Little-known facts about Sun Temple of Konark, Orissa

Konark Sun Temple is an architectural wonder of India. In this article, the author discusses many unknown and little-known facts about this grand temple. Know which rule built it and how it was destroyed. Let's ask the Government to protect this wonder.

Most probably all Indians have heard about the Sun Temple of Konark, the only UNESCO heritage site of Orissa. The grandeur of the temple astonishes all of us. The deul of the temple was 228 feet tall. But it is now crumbling. This deul was higher than the 210 feet tall vimana of the Brihadeshwara Temple of Thanjavur. Let us know about this architectural wonder of ancient India in detail.

Konark Sun Temple was built during the 13th Century. Most probably the temple was built by King Narasimhadeva I of the Eastern Ganga dynasty. This temple is located around 35 kilometers from Puri along the coastal line of Orissa. The grand temple has been crumbling over the years. It suffered a series of invasion and attempts of its destruction over the ages. Even the present crumbling structures make us understand its grandeur during the glorious days. There are many mysteries and unanswered questions associated with this heritage site. I am mentioning some of these facts in this article.

Re-discovery of the temple

From the writings of Abul Fazal (Ain-i-Akbari), it is understood that the Sun-God of the temple was worshiped in 1580. After that, there was no recorded reference to this temple for 200 years. After 200 years, during the end of the eighteenth century, an expedition team of saints and sages led by Baba Brahmachari found the temple. It was almost in ruins. Baba Brahmachari and other saints started the restoration work at the right earnest.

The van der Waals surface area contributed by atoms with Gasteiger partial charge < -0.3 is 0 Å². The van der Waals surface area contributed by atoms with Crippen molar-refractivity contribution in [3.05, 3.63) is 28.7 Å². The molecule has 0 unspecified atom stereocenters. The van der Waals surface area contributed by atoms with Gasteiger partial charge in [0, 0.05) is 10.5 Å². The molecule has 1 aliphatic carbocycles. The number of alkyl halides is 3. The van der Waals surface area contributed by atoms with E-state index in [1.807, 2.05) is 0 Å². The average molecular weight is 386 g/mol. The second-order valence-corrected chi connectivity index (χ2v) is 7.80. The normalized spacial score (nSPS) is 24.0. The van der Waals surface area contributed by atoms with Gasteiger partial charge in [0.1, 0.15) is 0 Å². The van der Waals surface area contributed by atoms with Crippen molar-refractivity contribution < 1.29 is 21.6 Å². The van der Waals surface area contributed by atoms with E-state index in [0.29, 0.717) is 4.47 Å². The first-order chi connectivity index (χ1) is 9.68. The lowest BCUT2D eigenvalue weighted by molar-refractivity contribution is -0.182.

Thereafter, during the middle of the nineteenth century, the British rulers started showing interest in this temple, although they used to deride it as 'ghost' temple. British artist Ferguson drew the temple during 1838. The excavations by the British till 1939. After independence, the Archaeological Survey of India (ASI) took over the excavation work. In 1984, UNESCO declared it a World Heritage Site.

The king who built the temple

Narasimha Deva I of the Eastern Ganga dynasty built this grand temple. This temple was dedicated to Suryadeva, the Sun God. The dynasty is known for building temples. Narasimha Deva's great-grandfather renovated the Jagannath Temple of Puri. His father built the Bhaskaresvara Temple. Narasimha Deva I (1238-1264) was a very powerful ruler and many historians compare him with Rajnedra Chola of Chola dynasty. Narasimha Deva defeated the Muslim rulers of Bengal and ensured peace in his kingdom for another 300 years.

How the temple was built

Earlier it was not fully clear how the temple was built and who were the artisans. However, after extensive research, during the 1960s, a manuscript written on palm leaves called ''Baya Cakada'' was found. This manuscript of 72 leaves was written in Old Oriya (Karani script) and it provides the details of how the temple was built. This manuscript also contains many drawings depicting how the temple was built, who were the artisans and sculptors, when the Puja began and many other interesting details.

How the great temple started decaying

Many books of ancient Oriya literature gave details how this grand temple started decaying and reached the present dilapidated condition. Like thousands of other grand temples, Konark Sun Temple was invaded time and again by the invaders. It has been stated that the lotus emblem and a ruby atop the temple were taken to Purushottama Temple which signified the decline. Later Kalapahad (an infamous invader from Bengal) vandalized the idols and looted the temple. Thereafter the earthquakes and natural causes caused a rapid decline of the structure.

The biological analysis of moss layers carried out in 1929 proved that the moss formation started around 1573 which signified lack of maintenance and discontinuation of worship.

Final few words

There are several others interesting questions surrounding this Sun Temple, the answers of which are still being searched by the historians and archaeologists. As common Indians, we can only request Government and ASI to take every possible measure to protect this grand structure and pride of India as long as possible.

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